Too busy to volunteer?
It’s January and we’re awash with surveys into our health and wellbeing. There are all kinds of questions being asked in an attempt to find a quantifiable indicator for happiness.
One such question is that of volunteering. Do you commit regular time to being a volunteer? If so, how many hours per week?
It’s a question that I imagine being put to Madge, the wonderful ‘70 something’ in my village around whom the community buzzes with vigour and compassion. How would she respond? She’d say: “Am I a volunteer? No dear, I simply don’t have time for that!”
For some, volunteering may be seen as a kind of employment. Unpaid but essentially much the same. It’s a job role with a person specification, there are terms and conditions, expenses, supervision, DBS checks, training and a limited commitment.
I decry none of this, especially when volunteers are doing things that could be a danger to themselves or others. A volunteer centre or bureau is, no doubt, very good at recruiting people for this kind of volunteering. Big charities with volunteer ‘workforces’ also have the capacity and need to engage volunteers in this way.
However, rural community life is very different.
Activities that people do as part of a life lived in a village are still voluntary but take on a different form to ‘formal’ volunteering. For people like Madge, being busy making the community tick does not feel like volunteering, it is simply the reality of a living in a community that does things for itself.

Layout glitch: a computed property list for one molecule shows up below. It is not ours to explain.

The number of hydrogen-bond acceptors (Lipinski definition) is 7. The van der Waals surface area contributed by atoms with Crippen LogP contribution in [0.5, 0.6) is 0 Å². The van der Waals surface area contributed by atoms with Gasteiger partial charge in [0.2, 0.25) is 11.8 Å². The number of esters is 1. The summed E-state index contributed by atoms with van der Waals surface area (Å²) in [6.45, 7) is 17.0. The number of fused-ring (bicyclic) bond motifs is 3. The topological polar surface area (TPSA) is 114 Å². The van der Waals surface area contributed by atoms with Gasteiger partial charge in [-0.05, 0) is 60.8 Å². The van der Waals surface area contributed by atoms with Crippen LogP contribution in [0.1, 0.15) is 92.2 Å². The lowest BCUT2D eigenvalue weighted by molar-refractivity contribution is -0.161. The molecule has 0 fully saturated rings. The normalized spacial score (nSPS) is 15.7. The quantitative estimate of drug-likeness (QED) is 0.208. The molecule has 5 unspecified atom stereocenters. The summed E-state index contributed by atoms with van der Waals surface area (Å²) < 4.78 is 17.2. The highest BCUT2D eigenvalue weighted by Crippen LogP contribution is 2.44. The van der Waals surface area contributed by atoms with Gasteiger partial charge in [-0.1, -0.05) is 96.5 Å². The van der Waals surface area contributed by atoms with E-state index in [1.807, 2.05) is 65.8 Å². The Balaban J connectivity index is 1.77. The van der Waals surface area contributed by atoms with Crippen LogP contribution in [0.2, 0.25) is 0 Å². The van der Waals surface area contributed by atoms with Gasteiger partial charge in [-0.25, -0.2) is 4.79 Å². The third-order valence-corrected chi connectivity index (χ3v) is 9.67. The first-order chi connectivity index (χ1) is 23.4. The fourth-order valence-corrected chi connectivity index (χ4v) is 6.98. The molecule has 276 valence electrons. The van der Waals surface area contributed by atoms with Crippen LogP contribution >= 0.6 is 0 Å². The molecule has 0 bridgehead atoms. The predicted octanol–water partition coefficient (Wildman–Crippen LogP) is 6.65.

If people do not take responsibility themselves there will be no Village Hall in which elections can take place. There will be no lunch club for older isolated people. The village minibus will not run and the youth club will close.
But beyond these very tangible things that do need some regulation, more important things won’t happen either. Neighbours will not keep an eye on those next door who are vulnerable or just back from hospital. Simple clubs and societies that create a positive quality of life for all will quietly, invisibly fall apart.
And life will not be much fun, whatever age you are or however ‘connected’ you may be.
So by all means promote volunteering and wrap it in all the checks needed to keep volunteers and vulnerable people safe. But let’s celebrate the people who are too busy getting on with being a part of their community’s life to commit their time to a type of ‘volunteering’ that they don’t recognise.